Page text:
1. Lari SA, Kuerer HM. Biological Markers in DCIS and Risk of Breast Recurrence: A Systematic Review. J Cancer. 2011;2:232-61
2. Kuerer HM. Ductal carcinoma in situ: treatment or active surveillance?. Expert Rev Anticancer Ther. 2015;15:777-85
3. Francis A, Thomas J, Fallowfield L, Wallis M, Bartlett JM, Brookes C. et al. Addressing overtreatment of screen detected DCIS; the LORIS trial. Eur J Cancer. 2015;51:2296-303
4. Kuerer HM, Albarracin CT, Yang WT, Cardiff RD, Brewster AM, Symmans WF. et al. Ductal carcinoma in situ: state of the science and roadmap to advance the field. J Clin Oncol. 2009;27:279-88
5. Marinovich ML, Azizi L, Macaskill P, Irwig L, Morrow M, Solin LJ. et al. The Association of Surgical Margins and Local Recurrence in Women with Ductal Carcinoma In situ Treated with Breast-Conserving Therapy: A Meta-Analysis. Ann Surg Oncol. 2016;23:3811-21
6. Moran MS, Schnitt SJ, Giuliano AE, Harris JR, Khan SA, Horton J. et al. Society of Surgical Oncology-American Society for Radiation Oncology consensus guideline on margins for breast-conserving surgery with whole-breast irradiation in stages I and II invasive breast cancer. Ann Surg Oncol. 2014;21:704-16
7. Morrow M, Van Zee KJ, Solin LJ, Houssami N, Chavez-MacGregor M, Harris JR. et al. Society of Surgical Oncology-American Society for Radiation Oncology-American Society of Clinical Oncology Consensus Guideline on Margins for Breast-Conserving Surgery with Whole-Breast Irradiation in Ductal Carcinoma In situ. Ann Surg Oncol. 2016;23:3801-10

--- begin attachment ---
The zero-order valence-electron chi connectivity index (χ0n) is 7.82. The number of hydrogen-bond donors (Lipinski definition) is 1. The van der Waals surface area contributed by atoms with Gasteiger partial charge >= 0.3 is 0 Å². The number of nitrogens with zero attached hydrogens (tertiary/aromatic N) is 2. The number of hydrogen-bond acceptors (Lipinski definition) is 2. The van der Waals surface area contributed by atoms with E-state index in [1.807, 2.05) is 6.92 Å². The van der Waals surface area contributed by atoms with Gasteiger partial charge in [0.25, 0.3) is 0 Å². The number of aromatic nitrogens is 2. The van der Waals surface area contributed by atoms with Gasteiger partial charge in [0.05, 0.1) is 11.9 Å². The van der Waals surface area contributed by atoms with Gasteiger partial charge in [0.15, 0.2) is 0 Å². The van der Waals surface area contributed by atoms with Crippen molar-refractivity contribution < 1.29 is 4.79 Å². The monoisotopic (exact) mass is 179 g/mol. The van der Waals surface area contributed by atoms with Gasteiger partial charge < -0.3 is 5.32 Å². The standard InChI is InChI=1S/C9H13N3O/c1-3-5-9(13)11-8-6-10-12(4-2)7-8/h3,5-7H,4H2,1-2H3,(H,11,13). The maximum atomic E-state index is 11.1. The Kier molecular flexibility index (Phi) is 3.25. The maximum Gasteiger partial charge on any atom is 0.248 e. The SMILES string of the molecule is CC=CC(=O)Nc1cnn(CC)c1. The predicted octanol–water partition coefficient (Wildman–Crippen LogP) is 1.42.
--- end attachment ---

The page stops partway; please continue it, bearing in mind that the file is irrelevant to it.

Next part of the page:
8. Senkus E, Kyriakides S, Ohno S, Penault-Llorca F, Poortmans P, Rutgers E. et al. Primary breast cancer: ESMO Clinical Practice Guidelines for diagnosis, treatment and follow-up. Ann Oncol. 2015;26(Suppl 5):v8-30
9. National Institute of Health and Clinical Excellence. Early and locally advanced breast cancer: diagnosis and treatment. NICE clinical guideline 80. Surgery to the Breast (1.31). https: //wwwniceorguk/guidance/cg80/chapter/1-Guidance#surgery-to-the-breast. 2009
10. New Zealand Guidelines Group (NZGG). Ductal carcinoma in situ. Management of early breast cancer. Wellington: New Zealand Guidelines Group (NZGG). 2009:133-41
11. National Comprehensive Cancer Network (NCCN). NCCN clinical practice guidelines; Breast Cancer. Version 1. 2017 www.NCCN.org
12. American Society of Breast Surgeons. The American Society of Breast Surgeons Position Statement on Breast Cancer Lumpectomy Margins. https://www.breastsurgeons.org/new_layout/about/statements/PDF_Statements/Lumpectomy_Margins.pdf.
13. Alvarado R, Lari SA, Roses RE, Smith BD, Yang W, Mittendorf EA. et al. Biology, treatment, and outcome in very young and older women with DCIS. Ann Surg Oncol. 2012;19:3777-84
14. Tadros AB, Smith BD, Shen Y, Lin H, Krishnamurthy S, Lucci A. et al. Contemporary breast conservation patient outcomes for ductal carcinoma in situ and margins < 2 mm. Proceedings of the American Society of Clinical Oncology. 2017 http://abstracts.asco.org/